Bradford Sikhs Fight Plans for Meat Plant

Objections: Govinder Singh Dhaliwal, general secretary of the Guru Gobind Singh Gurdwara, with Dr Kuldip Kaur Bharj in August
Objections: Govinder Singh Dhaliwal, general secretary of the Guru Gobind Singh Gurdwara, with Dr Kuldip Kaur Bharj in August

Bradford, UK—Members of a Sikh community in Bradford have applied for a judicial review to challenge plans for a halal meat plant next door to their local [gurdwara].

Bradford council planners approved a new meat processing plant at food firm Pakeezah on Leeds Road in August.

But the decision angered worshippers at the Guru Gobind Singh Gurdwara as many of them are strict vegetarians.

The plans have now been effectively put on hold until the row is settled at the High Court next year.

Lawyers acting for the Sikhs have lodged an application for a judicial review but the High Court’s decision on whether to grant the review is not expected before next summer.

Barrister Kuljeet Dobe, who is representing the Sikh objectors, said: “A decision won’t be reached soon, but at the very least we have delayed Pakeezah’s meat plant by at least 12 months.

“Bradford council have told the company not to start work until the judicial review decision is made.”

At Bradford council’s area planning panel meeting on 13 August, councillors heard that more than 200 members of the local Sikh community had lodged formal objections to the plans.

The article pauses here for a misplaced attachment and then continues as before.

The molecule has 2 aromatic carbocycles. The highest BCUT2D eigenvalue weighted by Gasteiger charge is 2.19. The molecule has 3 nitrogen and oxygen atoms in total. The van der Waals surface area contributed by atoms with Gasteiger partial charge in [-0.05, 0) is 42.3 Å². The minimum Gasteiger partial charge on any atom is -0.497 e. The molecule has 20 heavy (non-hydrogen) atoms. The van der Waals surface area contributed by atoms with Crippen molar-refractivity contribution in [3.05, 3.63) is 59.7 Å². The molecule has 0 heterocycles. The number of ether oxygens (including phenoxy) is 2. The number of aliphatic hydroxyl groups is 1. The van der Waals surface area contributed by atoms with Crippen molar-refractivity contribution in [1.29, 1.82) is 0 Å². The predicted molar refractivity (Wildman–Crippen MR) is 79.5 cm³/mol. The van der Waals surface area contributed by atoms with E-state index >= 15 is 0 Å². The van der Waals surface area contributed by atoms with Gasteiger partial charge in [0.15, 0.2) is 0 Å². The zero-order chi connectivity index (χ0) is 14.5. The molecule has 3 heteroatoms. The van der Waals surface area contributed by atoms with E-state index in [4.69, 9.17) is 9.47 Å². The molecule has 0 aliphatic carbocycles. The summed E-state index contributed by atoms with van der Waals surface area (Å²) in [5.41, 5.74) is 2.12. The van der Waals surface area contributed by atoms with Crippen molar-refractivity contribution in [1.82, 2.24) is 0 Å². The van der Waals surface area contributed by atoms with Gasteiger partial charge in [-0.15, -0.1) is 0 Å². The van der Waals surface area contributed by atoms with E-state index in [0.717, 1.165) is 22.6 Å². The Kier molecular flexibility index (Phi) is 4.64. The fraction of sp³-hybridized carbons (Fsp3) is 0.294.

They said the proximity of the gurdwara’s kitchen to the proposed meat plant “undermined the sanctity of worship.”

Jatinder Singh, a regular at the temple, said it was “deeply offensive” and people felt hurt. Another worshipper asked: “How would Muslims attending a mosque feel if there was a sausage factory next door?”

Despite the objections, councillors approved the plans.

Pakeezah owner Tariq Haq, who has run the business for more than 16 years, said: “We’ve been through the protocol and they [the council] have passed it so this should be the end.”

He said the premises had always had a meat processing area, which would be extended under the plans, but still leave enough distance between the supermarket and the temple.

“There were rumours that it was going to be a slaughterhouse which would have affected the temple but we would never dream of doing that,” said Mr Haq. “They won’t see or smell anything.”

However, the Sikh objectors still argue it is too close to their place of worship.

Compromise sought

Nirmal Singh, chairman of the board of representatives of Bradford Gurdwaras, said: “We feel they [the council] haven’t taken into account the philosophical and theological points that were presented to them in a detailed report. We want the decision reverted.”

Inter-faith representatives from the Diocese of Bradford and the Muslim Council of Mosques have also met Sikh leaders in an attempt to reach a compromise.

Guru Gobind Singh Gurdwara president Kaldeep Singh Duway said: “If we let this one through now it will set a precedent for all places of worship.

“This could happen to a church or a mosque so we need to be unified.”

Muslim Council of Mosques spokesperson Zulfi Karim said the meeting had been very positive but more needed to be done.

“Further dialogue is needed with the various faith groups as well as the wider community and politicians.”


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